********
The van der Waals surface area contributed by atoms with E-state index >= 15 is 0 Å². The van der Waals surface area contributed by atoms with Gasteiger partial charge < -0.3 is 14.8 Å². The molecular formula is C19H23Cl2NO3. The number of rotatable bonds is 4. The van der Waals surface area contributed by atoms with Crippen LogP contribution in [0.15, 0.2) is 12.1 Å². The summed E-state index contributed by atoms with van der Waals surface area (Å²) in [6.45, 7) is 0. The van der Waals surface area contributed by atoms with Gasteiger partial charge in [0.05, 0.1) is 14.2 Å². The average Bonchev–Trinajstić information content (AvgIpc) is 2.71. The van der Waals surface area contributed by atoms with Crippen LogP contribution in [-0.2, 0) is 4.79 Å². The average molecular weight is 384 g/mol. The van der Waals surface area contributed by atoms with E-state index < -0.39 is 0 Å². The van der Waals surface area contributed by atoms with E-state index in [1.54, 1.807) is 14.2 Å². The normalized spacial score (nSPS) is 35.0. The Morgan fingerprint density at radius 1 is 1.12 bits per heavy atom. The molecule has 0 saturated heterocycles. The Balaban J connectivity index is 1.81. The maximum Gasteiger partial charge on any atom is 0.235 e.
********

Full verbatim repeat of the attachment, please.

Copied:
The van der Waals surface area contributed by atoms with E-state index >= 15 is 0 Å². The van der Waals surface area contributed by atoms with Gasteiger partial charge < -0.3 is 14.8 Å². The molecular formula is C19H23Cl2NO3. The number of rotatable bonds is 4. The van der Waals surface area contributed by atoms with Crippen LogP contribution in [0.15, 0.2) is 12.1 Å². The summed E-state index contributed by atoms with van der Waals surface area (Å²) in [6.45, 7) is 0. The van der Waals surface area contributed by atoms with Gasteiger partial charge in [0.05, 0.1) is 14.2 Å². The average Bonchev–Trinajstić information content (AvgIpc) is 2.71. The van der Waals surface area contributed by atoms with Crippen LogP contribution in [-0.2, 0) is 4.79 Å². The average molecular weight is 384 g/mol. The van der Waals surface area contributed by atoms with E-state index < -0.39 is 0 Å². The van der Waals surface area contributed by atoms with E-state index in [1.54, 1.807) is 14.2 Å². The normalized spacial score (nSPS) is 35.0. The Morgan fingerprint density at radius 1 is 1.12 bits per heavy atom. The molecule has 0 saturated heterocycles. The Balaban J connectivity index is 1.81. The maximum Gasteiger partial charge on any atom is 0.235 e.